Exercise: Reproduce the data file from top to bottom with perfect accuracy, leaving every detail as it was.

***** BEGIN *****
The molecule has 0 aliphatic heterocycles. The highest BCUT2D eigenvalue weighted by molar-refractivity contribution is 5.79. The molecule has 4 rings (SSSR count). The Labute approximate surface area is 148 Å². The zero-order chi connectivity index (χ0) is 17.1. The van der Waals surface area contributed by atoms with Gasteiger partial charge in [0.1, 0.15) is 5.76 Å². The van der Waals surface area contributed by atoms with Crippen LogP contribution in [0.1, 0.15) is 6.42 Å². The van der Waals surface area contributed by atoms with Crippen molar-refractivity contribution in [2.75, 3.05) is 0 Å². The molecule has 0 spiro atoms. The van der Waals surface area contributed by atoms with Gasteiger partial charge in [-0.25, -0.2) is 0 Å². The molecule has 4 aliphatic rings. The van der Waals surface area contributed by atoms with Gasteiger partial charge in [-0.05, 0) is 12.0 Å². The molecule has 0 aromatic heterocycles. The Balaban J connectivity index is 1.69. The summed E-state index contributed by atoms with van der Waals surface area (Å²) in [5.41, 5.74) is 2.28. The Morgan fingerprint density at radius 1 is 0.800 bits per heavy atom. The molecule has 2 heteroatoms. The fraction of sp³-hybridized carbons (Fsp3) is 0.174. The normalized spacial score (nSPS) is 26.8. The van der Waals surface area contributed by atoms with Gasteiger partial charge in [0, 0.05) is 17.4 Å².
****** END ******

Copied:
The molecule has 0 aliphatic heterocycles. The highest BCUT2D eigenvalue weighted by molar-refractivity contribution is 5.79. The molecule has 4 rings (SSSR count). The Labute approximate surface area is 148 Å². The zero-order chi connectivity index (χ0) is 17.1. The van der Waals surface area contributed by atoms with Gasteiger partial charge in [0.1, 0.15) is 5.76 Å². The van der Waals surface area contributed by atoms with Crippen LogP contribution in [0.1, 0.15) is 6.42 Å². The van der Waals surface area contributed by atoms with Crippen molar-refractivity contribution in [2.75, 3.05) is 0 Å². The molecule has 0 spiro atoms. The van der Waals surface area contributed by atoms with Gasteiger partial charge in [-0.25, -0.2) is 0 Å². The molecule has 4 aliphatic rings. The van der Waals surface area contributed by atoms with Gasteiger partial charge in [-0.05, 0) is 12.0 Å². The molecule has 0 aromatic heterocycles. The Balaban J connectivity index is 1.69. The summed E-state index contributed by atoms with van der Waals surface area (Å²) in [5.41, 5.74) is 2.28. The Morgan fingerprint density at radius 1 is 0.800 bits per heavy atom. The molecule has 2 heteroatoms. The fraction of sp³-hybridized carbons (Fsp3) is 0.174. The normalized spacial score (nSPS) is 26.8. The van der Waals surface area contributed by atoms with Gasteiger partial charge in [0, 0.05) is 17.4 Å².